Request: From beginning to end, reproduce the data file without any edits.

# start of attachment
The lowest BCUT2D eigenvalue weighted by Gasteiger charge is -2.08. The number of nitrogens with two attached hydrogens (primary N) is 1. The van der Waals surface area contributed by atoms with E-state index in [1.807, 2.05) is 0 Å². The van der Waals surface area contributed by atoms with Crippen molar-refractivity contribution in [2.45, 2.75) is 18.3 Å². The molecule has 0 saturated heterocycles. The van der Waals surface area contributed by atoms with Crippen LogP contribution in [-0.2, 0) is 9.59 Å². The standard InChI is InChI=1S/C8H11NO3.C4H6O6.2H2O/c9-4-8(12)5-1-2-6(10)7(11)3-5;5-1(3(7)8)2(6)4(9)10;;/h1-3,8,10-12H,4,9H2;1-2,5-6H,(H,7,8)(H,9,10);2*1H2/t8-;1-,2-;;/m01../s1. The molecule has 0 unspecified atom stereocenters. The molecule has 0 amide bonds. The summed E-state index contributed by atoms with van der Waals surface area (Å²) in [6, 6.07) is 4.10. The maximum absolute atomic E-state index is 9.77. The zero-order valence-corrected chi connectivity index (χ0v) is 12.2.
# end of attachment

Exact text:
The lowest BCUT2D eigenvalue weighted by Gasteiger charge is -2.08. The number of nitrogens with two attached hydrogens (primary N) is 1. The van der Waals surface area contributed by atoms with E-state index in [1.807, 2.05) is 0 Å². The van der Waals surface area contributed by atoms with Crippen molar-refractivity contribution in [2.45, 2.75) is 18.3 Å². The molecule has 0 saturated heterocycles. The van der Waals surface area contributed by atoms with Crippen LogP contribution in [-0.2, 0) is 9.59 Å². The standard InChI is InChI=1S/C8H11NO3.C4H6O6.2H2O/c9-4-8(12)5-1-2-6(10)7(11)3-5;5-1(3(7)8)2(6)4(9)10;;/h1-3,8,10-12H,4,9H2;1-2,5-6H,(H,7,8)(H,9,10);2*1H2/t8-;1-,2-;;/m01../s1. The molecule has 0 unspecified atom stereocenters. The molecule has 0 amide bonds. The summed E-state index contributed by atoms with van der Waals surface area (Å²) in [6, 6.07) is 4.10. The maximum absolute atomic E-state index is 9.77. The zero-order valence-corrected chi connectivity index (χ0v) is 12.2.